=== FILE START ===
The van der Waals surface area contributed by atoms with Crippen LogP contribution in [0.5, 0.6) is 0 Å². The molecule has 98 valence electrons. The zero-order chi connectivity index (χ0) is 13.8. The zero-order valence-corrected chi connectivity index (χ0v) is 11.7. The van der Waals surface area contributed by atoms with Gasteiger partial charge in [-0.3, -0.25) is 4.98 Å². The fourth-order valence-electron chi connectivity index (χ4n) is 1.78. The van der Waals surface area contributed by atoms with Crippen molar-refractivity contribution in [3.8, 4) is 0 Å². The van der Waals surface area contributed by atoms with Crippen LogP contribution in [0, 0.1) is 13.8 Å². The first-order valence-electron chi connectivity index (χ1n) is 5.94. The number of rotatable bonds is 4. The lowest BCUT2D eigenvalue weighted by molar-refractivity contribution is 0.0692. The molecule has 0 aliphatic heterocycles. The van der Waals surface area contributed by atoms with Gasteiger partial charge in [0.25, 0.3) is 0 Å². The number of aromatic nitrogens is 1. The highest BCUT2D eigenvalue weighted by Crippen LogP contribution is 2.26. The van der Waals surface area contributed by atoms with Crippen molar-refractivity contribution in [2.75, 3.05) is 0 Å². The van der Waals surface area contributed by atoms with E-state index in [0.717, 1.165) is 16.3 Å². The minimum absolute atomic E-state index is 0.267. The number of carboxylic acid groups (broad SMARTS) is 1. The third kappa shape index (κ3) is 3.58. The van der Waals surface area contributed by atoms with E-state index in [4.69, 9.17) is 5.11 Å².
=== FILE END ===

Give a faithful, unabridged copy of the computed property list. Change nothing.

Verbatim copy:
The van der Waals surface area contributed by atoms with Crippen LogP contribution in [0.5, 0.6) is 0 Å². The molecule has 98 valence electrons. The zero-order chi connectivity index (χ0) is 13.8. The zero-order valence-corrected chi connectivity index (χ0v) is 11.7. The van der Waals surface area contributed by atoms with Gasteiger partial charge in [-0.3, -0.25) is 4.98 Å². The fourth-order valence-electron chi connectivity index (χ4n) is 1.78. The van der Waals surface area contributed by atoms with Crippen molar-refractivity contribution in [3.8, 4) is 0 Å². The van der Waals surface area contributed by atoms with Crippen LogP contribution in [0, 0.1) is 13.8 Å². The first-order valence-electron chi connectivity index (χ1n) is 5.94. The number of rotatable bonds is 4. The lowest BCUT2D eigenvalue weighted by molar-refractivity contribution is 0.0692. The molecule has 0 aliphatic heterocycles. The van der Waals surface area contributed by atoms with Gasteiger partial charge in [0.25, 0.3) is 0 Å². The number of aromatic nitrogens is 1. The highest BCUT2D eigenvalue weighted by Crippen LogP contribution is 2.26. The van der Waals surface area contributed by atoms with Crippen molar-refractivity contribution in [2.75, 3.05) is 0 Å². The van der Waals surface area contributed by atoms with E-state index in [0.717, 1.165) is 16.3 Å². The minimum absolute atomic E-state index is 0.267. The number of carboxylic acid groups (broad SMARTS) is 1. The third kappa shape index (κ3) is 3.58. The van der Waals surface area contributed by atoms with E-state index in [4.69, 9.17) is 5.11 Å².